United States president Donald Trump and his administration was encouraged to resolve trade disputes fast by Ford Motor Co’s Chief Executive Officer Jim Hackett. But he also warned that if the trade disputes are not resolved fast, the tariffs would cause “more damage” to his company. He said that the tariffs imposed on China by the White House have already resulted in losses to the company.
“The metals tariffs took about $1 billion in profit from us — and the irony is we source most of that in the U.S. today anyways,” Hackett said in an interview on Bloomberg Television. “If it goes on longer, there will be more damage.”
Later in a symposium of businesses, Hackett said that a deal is imminent on a new North American Free Trade Agreement.
“I think there’s going to be news about Nafta being closed soon,” Hackett said. “Europe and North America are making tremendous progress as it relates to vehicle discussions and now we have to deal with China.”
The use of tariffs by the Trump administration as well as the retaliatory tariffs by China and elsewhere has already been opposed by a number of global auto makers including Ford. Trump’s tariffs on steel and aluminum were described as a “significant headwind for us” by Jim Farley, Ford’s president of global markets, last month. The Trump tariffs on vehicles also resulted in Ford, the second largest US auto maker to stop its plans to import its new Focus Active crossover vehicles that are manufactured from China into the US, a few week after the statement by Farley.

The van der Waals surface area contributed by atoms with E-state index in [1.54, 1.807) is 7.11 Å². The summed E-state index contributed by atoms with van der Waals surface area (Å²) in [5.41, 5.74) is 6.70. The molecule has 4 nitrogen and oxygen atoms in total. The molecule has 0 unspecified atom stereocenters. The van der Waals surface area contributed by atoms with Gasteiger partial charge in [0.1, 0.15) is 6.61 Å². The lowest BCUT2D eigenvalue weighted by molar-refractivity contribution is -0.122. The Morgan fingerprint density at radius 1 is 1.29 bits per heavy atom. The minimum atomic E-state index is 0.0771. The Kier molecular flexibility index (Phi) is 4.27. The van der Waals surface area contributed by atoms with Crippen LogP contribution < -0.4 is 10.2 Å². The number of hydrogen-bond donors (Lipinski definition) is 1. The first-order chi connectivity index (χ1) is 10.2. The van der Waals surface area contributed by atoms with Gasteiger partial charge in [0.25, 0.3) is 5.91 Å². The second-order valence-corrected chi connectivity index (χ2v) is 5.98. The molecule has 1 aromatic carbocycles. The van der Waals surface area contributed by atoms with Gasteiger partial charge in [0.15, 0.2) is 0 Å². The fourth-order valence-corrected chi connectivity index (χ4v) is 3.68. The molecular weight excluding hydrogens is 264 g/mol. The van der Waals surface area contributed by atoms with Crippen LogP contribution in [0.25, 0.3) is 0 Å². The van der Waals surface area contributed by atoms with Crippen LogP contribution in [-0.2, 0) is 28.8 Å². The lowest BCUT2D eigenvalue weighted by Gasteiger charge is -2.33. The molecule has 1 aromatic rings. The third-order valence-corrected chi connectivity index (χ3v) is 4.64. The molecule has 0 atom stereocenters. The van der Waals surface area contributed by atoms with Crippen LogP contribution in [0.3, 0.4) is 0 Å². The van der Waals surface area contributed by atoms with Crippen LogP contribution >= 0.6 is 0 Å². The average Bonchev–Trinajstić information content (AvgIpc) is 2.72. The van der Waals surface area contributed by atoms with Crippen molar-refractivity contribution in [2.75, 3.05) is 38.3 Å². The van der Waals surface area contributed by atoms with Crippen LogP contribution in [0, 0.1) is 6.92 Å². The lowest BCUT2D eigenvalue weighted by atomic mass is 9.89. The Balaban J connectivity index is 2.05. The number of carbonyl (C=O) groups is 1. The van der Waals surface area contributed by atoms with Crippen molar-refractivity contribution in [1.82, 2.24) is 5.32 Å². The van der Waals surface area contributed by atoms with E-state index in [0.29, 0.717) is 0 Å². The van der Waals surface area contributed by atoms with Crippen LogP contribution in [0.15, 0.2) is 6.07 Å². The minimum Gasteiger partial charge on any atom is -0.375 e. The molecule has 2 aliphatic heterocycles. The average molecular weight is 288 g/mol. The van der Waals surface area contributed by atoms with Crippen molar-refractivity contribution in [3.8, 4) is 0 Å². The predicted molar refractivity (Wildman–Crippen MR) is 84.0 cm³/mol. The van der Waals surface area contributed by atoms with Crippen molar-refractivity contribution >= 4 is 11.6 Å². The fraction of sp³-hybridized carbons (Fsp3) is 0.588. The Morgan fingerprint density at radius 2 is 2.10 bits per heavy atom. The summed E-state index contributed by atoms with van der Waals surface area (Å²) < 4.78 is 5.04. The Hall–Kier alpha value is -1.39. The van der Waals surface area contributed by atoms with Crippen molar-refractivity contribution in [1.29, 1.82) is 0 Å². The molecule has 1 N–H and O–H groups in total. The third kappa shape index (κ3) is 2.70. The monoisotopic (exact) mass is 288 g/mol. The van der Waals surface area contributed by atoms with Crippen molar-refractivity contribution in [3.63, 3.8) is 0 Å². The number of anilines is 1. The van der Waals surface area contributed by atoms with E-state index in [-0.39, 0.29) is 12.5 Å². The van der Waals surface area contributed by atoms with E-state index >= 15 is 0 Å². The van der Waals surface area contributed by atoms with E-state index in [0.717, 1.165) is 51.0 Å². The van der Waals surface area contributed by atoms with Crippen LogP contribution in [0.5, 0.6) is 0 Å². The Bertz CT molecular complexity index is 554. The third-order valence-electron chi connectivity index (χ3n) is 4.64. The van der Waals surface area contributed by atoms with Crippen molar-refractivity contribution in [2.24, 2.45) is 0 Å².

“What we’re urging our administration to do — where we’re in China and in Europe — we say, you need to come to agreement quickly,” said Hackett, who added that trade issues are “top of mind” for him.
American business was being paralyzed by the trade dispute, Hackett said.
“Business, you hear them talk about, they count on certainty,” Hackett said. “In this case, we’re kind of frozen. A lot of businesses aren’t sure and that’s not good.”
Hackett said that the challenge of global overcapacity to manufacture cars was is being compounded by the new restrictions on trade, such as the threat of imposing new tariffs on on vehicles coming into the U.S. as issued by Trump.
“There’s too much capacity maybe in the wrong places and that’s why the trade question is so important,” he said. “The footprint for production was more malleable before these trade structures. Now we’re going to have to deal with lanes that we can only distribute in.”
In 2107, Ford generated a net income of $7.6 billion which was the highest in five years. But since the trade war began, analysts issued forecast that the company would see a drop of 29 per cent in profits in the current year. Ford has consequently set aside a restructuring plan worth $11 billion to enhance the profit margins in its core automotive business. At the same time, it has also decided to invest billions in development of technologies for electric and autonomous vehicle technology.
So far this year, Ford shares have dropped 25 per cent in the US.
(Adapted from Bloomberg.com)